House price inflation at new low as more homes hit market

Average house price in second quarter was €263,000, new figures show

In Dublin, residential property prices fell by 0.8 per cent in the second quarter, and annual inflation is now at 1.2 per cent, its lowest level since early 2016

In Dublin, residential property prices fell by 0.8 per cent in the second quarter, and annual inflation is now at 1.2 per cent, its lowest level since early 2016

 

More residential properties were listed for sale in May than in any month since early 2008 as house price inflation eased to its lowest rate since late 2013.

Daft.ie’s latest data shows housing prices were 3.7 per cent higher in the second quarter than for the same period a year earlier. The average price nationwide in the April to June period was €263,000, up 0.9 per cent compared with the first three months of the year.

Despite the slowdown in inflation, the average price nationwide is now 60 per cent higher than its lowest point in 2013.

Ronan Lyons, assistant economics professor at Trinity College Dublin, said the steady improvement in construction activity across the Republic was finally having an impact.

New homes

He noted that 16 per cent more new homes were sold last year than in 2017 but added that, despite this, prices had held up, with the average price paid for a new build totalling €330,000, up from €300,000 a year earlier.

“Unsurprisingly, with much improved supply, buyers are no longer competing with each other as strongly in the market and inflation has, at least for the moment, largely eased off – especially in the greater Dublin area, where construction activity is concentrated,” he said.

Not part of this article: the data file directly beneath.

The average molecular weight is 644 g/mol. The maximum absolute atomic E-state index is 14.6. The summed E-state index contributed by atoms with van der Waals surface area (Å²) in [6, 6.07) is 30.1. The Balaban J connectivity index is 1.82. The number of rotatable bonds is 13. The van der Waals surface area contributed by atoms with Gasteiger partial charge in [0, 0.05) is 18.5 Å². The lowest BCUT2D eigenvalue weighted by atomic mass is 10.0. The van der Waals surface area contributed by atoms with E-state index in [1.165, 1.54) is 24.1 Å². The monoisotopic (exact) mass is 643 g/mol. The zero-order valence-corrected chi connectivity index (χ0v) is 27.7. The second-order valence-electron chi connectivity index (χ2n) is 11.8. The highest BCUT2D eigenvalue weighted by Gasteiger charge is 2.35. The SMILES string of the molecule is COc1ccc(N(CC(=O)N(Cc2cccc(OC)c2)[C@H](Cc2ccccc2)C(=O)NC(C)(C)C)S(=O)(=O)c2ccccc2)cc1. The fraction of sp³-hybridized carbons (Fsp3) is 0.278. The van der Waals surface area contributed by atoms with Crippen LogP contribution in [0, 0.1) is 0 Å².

In the capital, prices fell by 0.8 per cent in the second quarter, and annual inflation is now at 1.2 per cent, its lowest level since early 2016. Inflation has also cooled significantly in the four other main cities, with year-on-year increases of 4.4 per cent in Cork and between 6 per cent and 7 per cent in Galway, Limerick and Waterford.

The average list price for property in Dublin city stood at €379,365 in the second quarter, up 1.2 per cent compared with the same quarter a year ago. In Cork city, prices were up 4.4 per cent to €285,941, while in Galway city they were up 6.8 per cent to €205,549. Limerick recorded a 6.6 per cent increase to €201,952 with prices increasing 6.3 per cent in Waterford city to €183,805.

Some 8,200 new properties were listed for sale nationwide in May, the highest number since April 2008, the data shows. The total number of properties available to buy across the State was above 24,000 in June, up nearly 3 per cent year on year. This marks 13 consecutive months where availability has improved but it is largely restricted to the Leinster region.

Oversupply

Mr Lyons said while there is an oversupply of three-bed semidetached homes, other segments remain starved of supply.

“Ireland really needs to learn how to build the full life cycle of housing. This includes student accommodation and co-living, which – despite all the fuss – remain markets starved of supply. But it also includes medium- to high-rise city-centre living and downsizer apartments in suburban areas. And it also includes independent living and assisted living that will take the pressure not only off our housing system but also our health system,” said Mr Lyons.

“The country has restarted building the only type of home it has ever really known how to build: the three-bed house. We don’t need any more of those, though. So housing policy needs a new focus – to reflect the diversity of ways we live today,” he added.